Study design and patient’s selection
This single-center real-world study was conducted between October 2017 and October 2018 in Neurology Department, Xuanwu Hospital, Capital Medical University, Beijing, China, and was approved by the Ethics Committee of Xuanwu Hospital, Capital Medical University. All participants signed the consent forms before enrolment.
Patients were enrolled into this study based on the following included criteria: (I) patients with unilateral or bilateral IJVS as well as abnormally distorted collaterals surrounded, confirmed by contrast-enhanced magnetic resonance venography (CE-MRV) of the brain and neck were eligible for this study; (II) patient presented sustained or aggravated clinical symptoms: headache, tinnitus, head noises, visual disorders, hearing loss, memory loss, sleep disorders, and neck discomfort; (III) the IJVS diagnosis was made by our institution for the first time; (IV) no age, gender and comorbidities limitation.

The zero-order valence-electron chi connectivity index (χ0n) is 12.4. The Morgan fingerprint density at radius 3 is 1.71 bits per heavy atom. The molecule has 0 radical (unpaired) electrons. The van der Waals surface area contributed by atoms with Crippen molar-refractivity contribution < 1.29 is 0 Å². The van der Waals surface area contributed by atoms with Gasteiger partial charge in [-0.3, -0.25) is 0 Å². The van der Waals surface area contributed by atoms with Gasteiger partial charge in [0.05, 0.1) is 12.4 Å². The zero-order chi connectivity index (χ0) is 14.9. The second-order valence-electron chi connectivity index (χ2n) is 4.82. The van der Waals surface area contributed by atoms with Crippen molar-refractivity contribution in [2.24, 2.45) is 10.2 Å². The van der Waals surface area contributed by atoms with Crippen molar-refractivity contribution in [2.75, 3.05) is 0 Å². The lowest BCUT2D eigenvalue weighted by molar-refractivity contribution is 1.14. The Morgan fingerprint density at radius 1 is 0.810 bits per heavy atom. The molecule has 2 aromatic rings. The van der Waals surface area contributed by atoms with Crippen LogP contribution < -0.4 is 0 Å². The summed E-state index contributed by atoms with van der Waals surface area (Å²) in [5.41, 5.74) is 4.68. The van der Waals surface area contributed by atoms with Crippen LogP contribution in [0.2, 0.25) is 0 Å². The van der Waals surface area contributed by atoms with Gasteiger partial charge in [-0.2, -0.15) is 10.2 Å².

Patients were excluded as the following criteria: (I) there were no abnormally distorted collaterals surrounded the stenotic IJV; (II) pre-existing ophthalmology or otology diseases; (III) CNS malignancy; (IV) patient with incomplete clinical data, such as contraindications to CE-MRV, or lost the follow-up data.
Blood and radiological assessment
Blood routine items, blood biochemistry tests, and hepatitis B virus (HBV) were assessed at admission. Previous HBV infection was defined as negative of hepatitis B surface antigen (HBsAg), and positive of hepatitis B core antibody (anti-HBc) and/or hepatitis B surface antibody (HBsAb) (10).